Singapore youth heats up climate talks in Paris

The following article had been contributed by Zaidaini Abdullah.


Climate change is becoming a hot topic of discussion as heads of states all over the world convened last week to discuss action plans for climate justice. While these leaders spoke of the rising stakes that have reached a dangerous level, and how the current generation is the only hope to reverse the climate situation, the larger public and civil society were kept out of it. The discussions were done behind closed doors.

Where is the transparency and inclusivity that is called for to reach a strong agreement?

Nor Lastrina Hamid of the Singapore Youth for Climate Action (SYAC)—who is also an activist in Young NTUC—called out on these leaders in a short but impactful speech at a high level segment of the Paris climate talks.

Speaking on behalf of the YOUNGO which is the youth constituency of the United Nations Framework Convention on Climate Change (UNFCCC), Lastrina called for a more ambitious but powerful 1.5°C target instead of the current 2°C. The young activist also demanded for leaders to consider bolder measures to combat climate change, which include strong adaptation measures, technology transfer, and more importantly finance flow from North to South, among many others.

Apart from the dire need to keep climate change in check, it is also important to realise the problems that vulnerable communities have to cope with in such challenging times. With the incessant floods, famine, and other environmental adversities which plague these communities, the aforementioned measures will help the communities to endure the effects in a just and equitable way. Ideally, developed countries should helm and spearhead these measures.

Climate change is not a new phenomenon which came about the past year. Concerns arose even in 2006, when Guggenheim’s ‘An Inconvenient Truth’ was released. In the documentary-film, former presidential candidate Al Gore is seen campaigning to raise awareness about the dangers of global warming. The presentation of terrifying figures and the revelation of a dying earth in the film painted an apocalyptic picture for all of us.

However, 10 years later, we are still scrambling to keep up with the temperature increase goal and the larger community is still picketing for stronger and bolder measures. Are we in a dangerous place where time is running fast yet our actions have come to a standstill?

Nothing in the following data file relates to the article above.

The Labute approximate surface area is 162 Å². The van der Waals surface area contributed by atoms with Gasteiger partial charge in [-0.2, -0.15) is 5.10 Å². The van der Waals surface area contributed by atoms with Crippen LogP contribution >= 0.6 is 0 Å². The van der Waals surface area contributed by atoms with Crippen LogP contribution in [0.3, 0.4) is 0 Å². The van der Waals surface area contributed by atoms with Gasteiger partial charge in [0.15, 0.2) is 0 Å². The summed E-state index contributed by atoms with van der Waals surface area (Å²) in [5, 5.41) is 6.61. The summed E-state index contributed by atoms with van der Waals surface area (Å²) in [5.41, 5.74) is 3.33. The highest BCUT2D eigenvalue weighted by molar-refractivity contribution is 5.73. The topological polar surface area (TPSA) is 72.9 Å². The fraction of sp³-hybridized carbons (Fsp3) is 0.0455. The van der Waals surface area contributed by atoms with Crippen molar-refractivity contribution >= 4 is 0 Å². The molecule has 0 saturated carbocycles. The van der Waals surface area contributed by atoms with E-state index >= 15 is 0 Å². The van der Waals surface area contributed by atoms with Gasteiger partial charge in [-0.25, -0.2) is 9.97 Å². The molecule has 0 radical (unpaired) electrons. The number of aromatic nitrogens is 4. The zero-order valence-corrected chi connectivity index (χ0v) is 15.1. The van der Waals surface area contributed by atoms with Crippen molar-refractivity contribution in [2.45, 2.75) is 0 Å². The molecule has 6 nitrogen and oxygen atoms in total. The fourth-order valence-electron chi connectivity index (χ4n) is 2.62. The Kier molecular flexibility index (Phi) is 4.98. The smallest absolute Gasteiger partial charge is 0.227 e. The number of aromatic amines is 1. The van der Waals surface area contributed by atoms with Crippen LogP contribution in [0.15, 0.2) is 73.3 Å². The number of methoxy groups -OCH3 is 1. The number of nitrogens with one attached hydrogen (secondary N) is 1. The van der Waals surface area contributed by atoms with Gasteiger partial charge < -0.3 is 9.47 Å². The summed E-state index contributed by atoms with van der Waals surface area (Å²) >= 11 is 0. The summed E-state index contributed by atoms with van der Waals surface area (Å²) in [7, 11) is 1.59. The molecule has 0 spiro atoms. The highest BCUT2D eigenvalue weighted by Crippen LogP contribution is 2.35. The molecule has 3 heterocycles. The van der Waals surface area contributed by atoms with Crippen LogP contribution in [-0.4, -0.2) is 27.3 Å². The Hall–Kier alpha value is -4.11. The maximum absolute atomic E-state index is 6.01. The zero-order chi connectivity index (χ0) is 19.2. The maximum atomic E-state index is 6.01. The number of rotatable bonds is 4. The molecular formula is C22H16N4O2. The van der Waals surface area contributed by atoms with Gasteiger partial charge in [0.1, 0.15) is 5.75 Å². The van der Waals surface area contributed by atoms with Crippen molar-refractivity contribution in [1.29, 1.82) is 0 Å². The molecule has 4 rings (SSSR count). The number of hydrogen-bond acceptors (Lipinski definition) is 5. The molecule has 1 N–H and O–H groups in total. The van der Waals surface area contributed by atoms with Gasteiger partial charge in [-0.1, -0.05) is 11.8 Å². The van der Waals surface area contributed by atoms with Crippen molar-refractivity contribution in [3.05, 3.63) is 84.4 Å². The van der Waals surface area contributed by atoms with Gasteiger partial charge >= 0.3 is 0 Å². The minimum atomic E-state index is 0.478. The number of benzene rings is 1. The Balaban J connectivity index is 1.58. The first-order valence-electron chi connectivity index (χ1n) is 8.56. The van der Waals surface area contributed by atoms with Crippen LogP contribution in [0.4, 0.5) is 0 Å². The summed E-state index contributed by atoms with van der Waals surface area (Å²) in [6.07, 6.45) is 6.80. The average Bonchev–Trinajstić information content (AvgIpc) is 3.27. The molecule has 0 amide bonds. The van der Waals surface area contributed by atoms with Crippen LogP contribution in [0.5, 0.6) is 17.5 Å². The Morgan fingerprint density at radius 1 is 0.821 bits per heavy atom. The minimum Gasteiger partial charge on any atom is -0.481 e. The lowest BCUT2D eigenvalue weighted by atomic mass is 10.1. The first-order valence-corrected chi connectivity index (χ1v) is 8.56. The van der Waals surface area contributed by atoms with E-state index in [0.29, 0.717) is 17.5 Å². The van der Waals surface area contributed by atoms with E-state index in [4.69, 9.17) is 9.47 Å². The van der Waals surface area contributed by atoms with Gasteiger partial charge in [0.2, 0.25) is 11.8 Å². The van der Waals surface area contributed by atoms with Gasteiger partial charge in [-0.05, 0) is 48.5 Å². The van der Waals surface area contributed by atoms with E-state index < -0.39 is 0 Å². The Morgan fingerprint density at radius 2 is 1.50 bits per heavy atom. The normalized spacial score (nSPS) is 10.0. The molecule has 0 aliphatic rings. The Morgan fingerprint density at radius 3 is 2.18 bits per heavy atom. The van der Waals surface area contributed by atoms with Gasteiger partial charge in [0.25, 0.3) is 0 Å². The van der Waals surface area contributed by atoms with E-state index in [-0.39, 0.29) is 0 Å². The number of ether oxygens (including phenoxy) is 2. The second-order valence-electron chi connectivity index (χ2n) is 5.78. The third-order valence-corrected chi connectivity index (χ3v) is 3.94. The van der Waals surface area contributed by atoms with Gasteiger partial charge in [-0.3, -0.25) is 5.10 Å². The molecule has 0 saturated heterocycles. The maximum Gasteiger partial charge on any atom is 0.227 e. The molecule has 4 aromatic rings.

While Lastrina has stepped up bravely to speak not only on the behalf of YOUNGO but also for the youths of the world, do we just cheer for her and resume with our unsustainable daily activities? As Lastrina has put so bluntly and powerfully, ‘Action, not empty promises, will save our populations..’ The world leaders can only do so much for the climate but our collective individual efforts have the power to really make a difference.

Indeed, the time to act was yesterday.

Are we going to repeat that when we are drowning or starving in a barren land?

Watch Lastrina’s impassioned speech here:

  1. The COE system is perhaps Singapore’s biggest Achilles heel as hundreds if not thousands of cars, trucks, vans, buses and other vehicles etc, are prematurely destroyed to make way for new ones which require a lot of the earth’s raw material and energy to create. Many of the motor vehicles can easily outlast the limited 10 years life span dictated by the COE system. Many owners just cannot afford to extend the usage of their still roadworthy vehicles for a further 5 or 10 years given the huge sums of money involved. The scrap yards and second hand car exporters are only prepared to pay a couple of hundred dollars claiming limited export markets and business cost to export the cars. They also face a very strict and costly govt export control of second hand cars. My roadworthy Camry with less than 100,000 km on the clock which I have used to ferry my kids to schools and other essential domestic activities fetched only $150 at the scrap yard. The irony is now I, a memeber of the so-called Pioneer Generation need a car more than every with advancing age and mobility issues due to an arthritic knee.

    1. I have a clean driving record of over 40 years. Even received a ‘commendation’ from the Traffic Police to display a special decal on the windscreen of a car which I unfortunately do not possess anymore. :(

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